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Sunday, October 24, 2010

Experimental Gardening & Problem Solving

Things have finally slowed down a bit, work-wise, so I took advantage this weekend and decided to tackle an area that has been bugging the heck out of me.

While I appreciate the privacy that the concrete block wall between our garden and the road behind our house gives us, let's face it -- it's ugly to look at!  It's an eyesore!

I've tried various tactics to hide it, with varying success.  Towards the east end of the wall, things are growing well.  The Rose of Sharon and Vitex trees took off like gangbusters and are now higher than the wall.  The Southern Wax Myrtle in the middle of the bed is doing well too and is about four feet tall and wide at this point. 

On the west end of the wall though, nothing can grow.  As I showed you back in August, I solved the problem in one spot by creating a little vignette with two containers and some iron trellis.

However, the area next to that, behind the big pine tree as we look at the border from the house, was still just a waste land of concrete block and mulch.

My enthusiam to get working on the area was tempered somewhat as I got my trowel out and started to examine the bed to see if there were any plantable areas. The answer to that question turned out to be a firm "no."  The problem?  Pine roots - lots of them, and under that, clay - ugh!

After scratching my head to stimulate my thinking cells, I remembered that last time I blogged about the area, someone suggested making a raised bed.  Since part of it is already planted, making a full raised bed didn't seem to be an option, so I went for a compromise which may or may not work.

I decided to plant on top of the existing soil and roots, building little "berms" of good garden soil around each plant and then filling in around them with mulch. The idea being that hopefully the new plants have a chance to establish a root system before the pine trees get the idea to extend their roots up in to the new soil.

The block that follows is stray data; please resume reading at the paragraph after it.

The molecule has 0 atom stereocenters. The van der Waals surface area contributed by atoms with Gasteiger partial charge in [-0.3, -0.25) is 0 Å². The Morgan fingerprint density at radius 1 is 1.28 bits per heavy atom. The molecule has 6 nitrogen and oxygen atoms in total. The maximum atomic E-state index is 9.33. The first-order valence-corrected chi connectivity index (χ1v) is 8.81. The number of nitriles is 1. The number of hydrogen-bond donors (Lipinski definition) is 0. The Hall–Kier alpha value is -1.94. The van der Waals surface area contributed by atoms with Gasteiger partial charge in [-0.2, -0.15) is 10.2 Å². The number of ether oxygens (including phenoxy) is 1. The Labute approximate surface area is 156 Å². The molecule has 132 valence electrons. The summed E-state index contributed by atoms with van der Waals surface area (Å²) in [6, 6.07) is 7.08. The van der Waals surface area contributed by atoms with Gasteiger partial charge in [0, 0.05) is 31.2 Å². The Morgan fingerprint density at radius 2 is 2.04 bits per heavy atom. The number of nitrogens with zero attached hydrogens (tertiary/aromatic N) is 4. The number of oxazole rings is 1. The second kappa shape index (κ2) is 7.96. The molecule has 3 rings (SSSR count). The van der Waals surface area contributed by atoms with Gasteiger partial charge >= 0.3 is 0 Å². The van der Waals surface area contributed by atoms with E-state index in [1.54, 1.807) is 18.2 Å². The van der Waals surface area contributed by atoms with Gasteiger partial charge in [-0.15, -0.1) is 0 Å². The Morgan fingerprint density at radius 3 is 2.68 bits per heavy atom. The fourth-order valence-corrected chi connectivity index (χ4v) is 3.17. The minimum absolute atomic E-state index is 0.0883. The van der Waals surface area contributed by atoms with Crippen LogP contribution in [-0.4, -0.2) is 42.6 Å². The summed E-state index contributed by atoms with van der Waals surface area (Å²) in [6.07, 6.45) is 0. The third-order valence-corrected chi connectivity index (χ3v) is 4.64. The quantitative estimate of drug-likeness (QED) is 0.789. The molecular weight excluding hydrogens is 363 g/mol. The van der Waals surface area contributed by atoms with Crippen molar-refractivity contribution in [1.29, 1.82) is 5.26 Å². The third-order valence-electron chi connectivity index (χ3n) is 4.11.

I opted for simple plantings (read: "cheap"), probably not the most desirable plants, but since the experiement may not work I didn't want to spend $30 on something that I really wanted, only to have it fail.

These little Creeping Fig plants have a rather large blank canvas to fill.  I hope they are up to the task.  It will be lovely to see green growing up the wall for a change. I only got five of them -- if they look like they might take hold I'll splash out for some more!

I'd never heard of Cleyera, but it should make a decent sized shrub, if it wins the battle with the tree roots. In the front of the bed, I put three Liriope, just for a different color and shape.

Here's the finished bed.  It doesn't look too bad, now if those creeping figs would just start creeping and cover that wall!!

Words and photographs by Jayne Wilson, Green and Serene, Jayne's Country Garden.


Annie in Austin said...

I'll bet the figs will cover that concrete wall pretty fast, Jayne - and it would be an improvement on the blank concrete.

But don't turn your back on fig ivy! In this post about my garden group the Divas of the Dirt you can see what happened a few years after my friend Mindy planted 2 small 4" pots in her courtyard.

That experience made me decide to keep my fig ivy in containers ;-]

Annie at the Transplantable Rose

Jayne said...

Wow - you guys did a great job clearing out Mindy's courtyard. I can see where the creeping fig could overwhelm and possibly damage a house, but I think, on that blank wall, it's the perfect solution (at least I hope so!)

Annie in Austin said...

It will be fun to see what happens, Jayne- and it looks like the perfect spot with no windows, roof, housewalls, etc.

Maybe you'll need time-lapse photography to show the wall disappearing!


Corner Gardener Sue said...

Those plantings look very nice in that area. It looks like your liriope is variegated. I like that. I have a plain green kind. It spreads a bit, too. If the vine doesn't cover the wall, paint some plants on it.

Maia said...

Your new bed looks well for now and if they don't survive, there must be some other plant that will. We'll see the result in spring.